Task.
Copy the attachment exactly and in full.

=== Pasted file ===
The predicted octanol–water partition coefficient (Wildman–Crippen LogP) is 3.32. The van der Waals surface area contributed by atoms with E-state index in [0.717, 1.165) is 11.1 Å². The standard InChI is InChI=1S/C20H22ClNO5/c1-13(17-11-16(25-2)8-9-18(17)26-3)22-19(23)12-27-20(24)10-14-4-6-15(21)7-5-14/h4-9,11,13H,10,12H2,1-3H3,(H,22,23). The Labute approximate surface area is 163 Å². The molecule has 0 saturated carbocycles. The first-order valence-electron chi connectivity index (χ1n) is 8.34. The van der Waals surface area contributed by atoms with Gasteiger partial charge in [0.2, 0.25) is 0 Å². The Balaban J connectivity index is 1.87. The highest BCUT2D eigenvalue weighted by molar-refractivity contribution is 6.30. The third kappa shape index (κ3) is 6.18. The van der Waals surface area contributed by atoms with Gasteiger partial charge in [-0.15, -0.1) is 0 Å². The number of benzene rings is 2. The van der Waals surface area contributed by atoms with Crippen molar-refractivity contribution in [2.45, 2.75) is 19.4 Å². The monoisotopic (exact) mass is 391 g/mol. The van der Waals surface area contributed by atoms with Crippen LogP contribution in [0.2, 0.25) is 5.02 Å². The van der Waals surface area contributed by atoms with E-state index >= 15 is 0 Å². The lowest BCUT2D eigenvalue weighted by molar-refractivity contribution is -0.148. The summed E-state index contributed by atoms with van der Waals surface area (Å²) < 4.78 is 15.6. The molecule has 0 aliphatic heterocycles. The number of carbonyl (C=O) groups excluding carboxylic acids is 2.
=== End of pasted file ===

The predicted octanol–water partition coefficient (Wildman–Crippen LogP) is 3.32. The van der Waals surface area contributed by atoms with E-state index in [0.717, 1.165) is 11.1 Å². The standard InChI is InChI=1S/C20H22ClNO5/c1-13(17-11-16(25-2)8-9-18(17)26-3)22-19(23)12-27-20(24)10-14-4-6-15(21)7-5-14/h4-9,11,13H,10,12H2,1-3H3,(H,22,23). The Labute approximate surface area is 163 Å². The molecule has 0 saturated carbocycles. The first-order valence-electron chi connectivity index (χ1n) is 8.34. The van der Waals surface area contributed by atoms with Gasteiger partial charge in [0.2, 0.25) is 0 Å². The Balaban J connectivity index is 1.87. The highest BCUT2D eigenvalue weighted by molar-refractivity contribution is 6.30. The third kappa shape index (κ3) is 6.18. The van der Waals surface area contributed by atoms with Gasteiger partial charge in [-0.15, -0.1) is 0 Å². The number of benzene rings is 2. The van der Waals surface area contributed by atoms with Crippen molar-refractivity contribution in [2.45, 2.75) is 19.4 Å². The monoisotopic (exact) mass is 391 g/mol. The van der Waals surface area contributed by atoms with Crippen LogP contribution in [0.2, 0.25) is 5.02 Å². The van der Waals surface area contributed by atoms with E-state index >= 15 is 0 Å². The lowest BCUT2D eigenvalue weighted by molar-refractivity contribution is -0.148. The summed E-state index contributed by atoms with van der Waals surface area (Å²) < 4.78 is 15.6. The molecule has 0 aliphatic heterocycles. The number of carbonyl (C=O) groups excluding carboxylic acids is 2.